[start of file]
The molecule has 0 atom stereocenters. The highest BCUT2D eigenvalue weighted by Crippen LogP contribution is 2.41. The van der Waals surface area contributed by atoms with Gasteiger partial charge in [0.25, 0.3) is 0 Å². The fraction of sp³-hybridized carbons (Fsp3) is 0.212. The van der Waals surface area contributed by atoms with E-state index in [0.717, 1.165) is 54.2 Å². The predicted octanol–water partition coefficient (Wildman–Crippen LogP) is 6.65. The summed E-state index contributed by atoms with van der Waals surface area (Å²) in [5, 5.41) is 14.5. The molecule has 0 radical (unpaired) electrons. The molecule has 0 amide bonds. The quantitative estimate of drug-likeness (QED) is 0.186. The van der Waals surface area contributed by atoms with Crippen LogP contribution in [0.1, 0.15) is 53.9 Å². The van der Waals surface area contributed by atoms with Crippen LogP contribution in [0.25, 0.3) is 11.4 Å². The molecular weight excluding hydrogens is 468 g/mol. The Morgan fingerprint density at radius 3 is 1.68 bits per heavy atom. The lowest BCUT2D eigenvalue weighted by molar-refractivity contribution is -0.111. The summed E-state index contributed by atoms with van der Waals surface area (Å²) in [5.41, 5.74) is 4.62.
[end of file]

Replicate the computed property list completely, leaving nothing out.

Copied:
The molecule has 0 atom stereocenters. The highest BCUT2D eigenvalue weighted by Crippen LogP contribution is 2.41. The van der Waals surface area contributed by atoms with Gasteiger partial charge in [0.25, 0.3) is 0 Å². The fraction of sp³-hybridized carbons (Fsp3) is 0.212. The van der Waals surface area contributed by atoms with E-state index in [0.717, 1.165) is 54.2 Å². The predicted octanol–water partition coefficient (Wildman–Crippen LogP) is 6.65. The summed E-state index contributed by atoms with van der Waals surface area (Å²) in [5, 5.41) is 14.5. The molecule has 0 radical (unpaired) electrons. The molecule has 0 amide bonds. The quantitative estimate of drug-likeness (QED) is 0.186. The van der Waals surface area contributed by atoms with Crippen LogP contribution in [0.1, 0.15) is 53.9 Å². The van der Waals surface area contributed by atoms with Crippen LogP contribution in [0.25, 0.3) is 11.4 Å². The molecular weight excluding hydrogens is 468 g/mol. The Morgan fingerprint density at radius 3 is 1.68 bits per heavy atom. The lowest BCUT2D eigenvalue weighted by molar-refractivity contribution is -0.111. The summed E-state index contributed by atoms with van der Waals surface area (Å²) in [5.41, 5.74) is 4.62.